India mulls tax-break extension for outsourcers

Contemplation of an extended tax break for in-country software companies shows India is worried about retaining its outsourcing dominance, say consulants
Written by Nick Heath on

India's fears that other countries are undercutting its dominance of the global outsourcing market have pushed it into extending a tax break for software companies, according to consultants.

The finance minister for India, Palaniappan Chidambaram, has decided to extend the tax holiday enjoyed by software companies in the country by one year, to March 2010, although this decision must be ratified by parliament.

Pierre Audoin Consultants (PAC) has argued this is a reflection of nervousness about countries such as the Philippines and Vietnam, where tax exemptions are threatening to beat India on the cost competitiveness that allowed it to dominate the global outsourcing market.

PAC said the decision was taken in the face of hard lobbying by Indian outsourcing industry group Nasscom, which had warned that not extending the tax holiday would result in the loss of 400,000 jobs as outsourcers went elsewhere.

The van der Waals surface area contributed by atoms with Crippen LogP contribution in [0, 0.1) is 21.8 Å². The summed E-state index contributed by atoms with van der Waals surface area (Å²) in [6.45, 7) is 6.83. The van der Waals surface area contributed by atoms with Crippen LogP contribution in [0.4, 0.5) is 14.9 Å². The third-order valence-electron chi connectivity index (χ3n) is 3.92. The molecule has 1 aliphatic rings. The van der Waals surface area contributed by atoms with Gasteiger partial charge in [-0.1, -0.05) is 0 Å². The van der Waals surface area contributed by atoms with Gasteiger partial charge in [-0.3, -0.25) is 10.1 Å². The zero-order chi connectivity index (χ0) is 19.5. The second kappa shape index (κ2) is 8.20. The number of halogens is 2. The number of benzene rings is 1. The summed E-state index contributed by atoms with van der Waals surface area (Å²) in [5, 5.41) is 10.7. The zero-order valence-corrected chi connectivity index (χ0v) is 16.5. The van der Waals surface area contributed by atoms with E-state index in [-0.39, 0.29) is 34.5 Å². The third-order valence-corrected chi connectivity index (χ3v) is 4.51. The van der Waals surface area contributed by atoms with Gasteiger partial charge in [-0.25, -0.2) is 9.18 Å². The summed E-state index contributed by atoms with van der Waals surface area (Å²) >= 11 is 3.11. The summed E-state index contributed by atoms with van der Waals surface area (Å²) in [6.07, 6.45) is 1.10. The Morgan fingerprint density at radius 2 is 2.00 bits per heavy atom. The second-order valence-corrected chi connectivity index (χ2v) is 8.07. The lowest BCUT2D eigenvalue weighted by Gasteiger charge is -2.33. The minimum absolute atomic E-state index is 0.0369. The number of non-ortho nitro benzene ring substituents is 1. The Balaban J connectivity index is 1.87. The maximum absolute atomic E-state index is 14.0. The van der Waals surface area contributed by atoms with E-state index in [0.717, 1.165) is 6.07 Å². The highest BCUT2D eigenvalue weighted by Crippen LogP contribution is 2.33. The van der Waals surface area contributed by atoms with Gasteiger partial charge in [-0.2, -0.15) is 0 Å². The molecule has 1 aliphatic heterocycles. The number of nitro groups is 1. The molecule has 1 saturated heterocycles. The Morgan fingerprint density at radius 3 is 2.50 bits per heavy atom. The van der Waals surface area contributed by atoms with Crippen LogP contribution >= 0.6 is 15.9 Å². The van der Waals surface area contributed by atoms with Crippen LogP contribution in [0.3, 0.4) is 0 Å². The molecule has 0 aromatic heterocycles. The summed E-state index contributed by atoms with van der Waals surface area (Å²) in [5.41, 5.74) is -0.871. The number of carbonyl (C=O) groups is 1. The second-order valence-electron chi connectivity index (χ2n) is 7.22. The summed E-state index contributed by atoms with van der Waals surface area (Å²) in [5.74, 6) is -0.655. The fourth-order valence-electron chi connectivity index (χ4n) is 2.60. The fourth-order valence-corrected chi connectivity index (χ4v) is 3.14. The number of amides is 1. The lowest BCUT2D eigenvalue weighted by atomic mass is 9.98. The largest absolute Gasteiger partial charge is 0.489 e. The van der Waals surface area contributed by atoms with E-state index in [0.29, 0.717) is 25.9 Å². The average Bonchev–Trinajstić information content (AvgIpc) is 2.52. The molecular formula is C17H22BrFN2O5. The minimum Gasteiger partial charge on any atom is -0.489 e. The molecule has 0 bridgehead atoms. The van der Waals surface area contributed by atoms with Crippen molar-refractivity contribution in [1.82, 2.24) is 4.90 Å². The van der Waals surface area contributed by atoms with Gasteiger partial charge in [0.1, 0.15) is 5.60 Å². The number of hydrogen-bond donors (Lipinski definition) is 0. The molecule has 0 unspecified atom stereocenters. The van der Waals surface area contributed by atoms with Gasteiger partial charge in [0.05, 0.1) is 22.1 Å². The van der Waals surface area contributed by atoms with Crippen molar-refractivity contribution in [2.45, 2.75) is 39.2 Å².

But the consultancy says India must be prepared to let go of the exemption and accept the short-term growth shrinkage as the country's outsourcing market matures.

Nick Mayes, senior consultant at PAC, said in a statement: "Phasing out the tax breaks will not cause the Indian suppliers to up sticks and make wholesale moves elsewhere."

"Even if they can find cheaper labour or more generous tax incentives in other countries, they will struggle to find a similarly large supply of experienced technical and language skills," said Mayes.

He added: "The latest set of quarterly results from India's top services suppliers disappointed investors, but they also showed that they are winning larger, more complex deals and are now genuine international players."

Mayes said that margins and growth rates, while reduced, will continue to far outstrip those of Western companies.

But Som Mittal, president of Nasscom, argued the extension is necessary to buy the country's outsourcers time to ensure their services remain competitive.

He said: "This is particularly beneficial for BPO [business process outsourcing] companies and the small and medium segment, who have been greatly impacted by the rupee appreciation, inflation and signs of slowdown [in the] US economy."

"A year's extension [will be] useful, as it will give us time to come up with other workable and acceptable options for the future," Mittal said.

He added that it would help stimulate new development centres and associated infrastructure in India's less developed cities.


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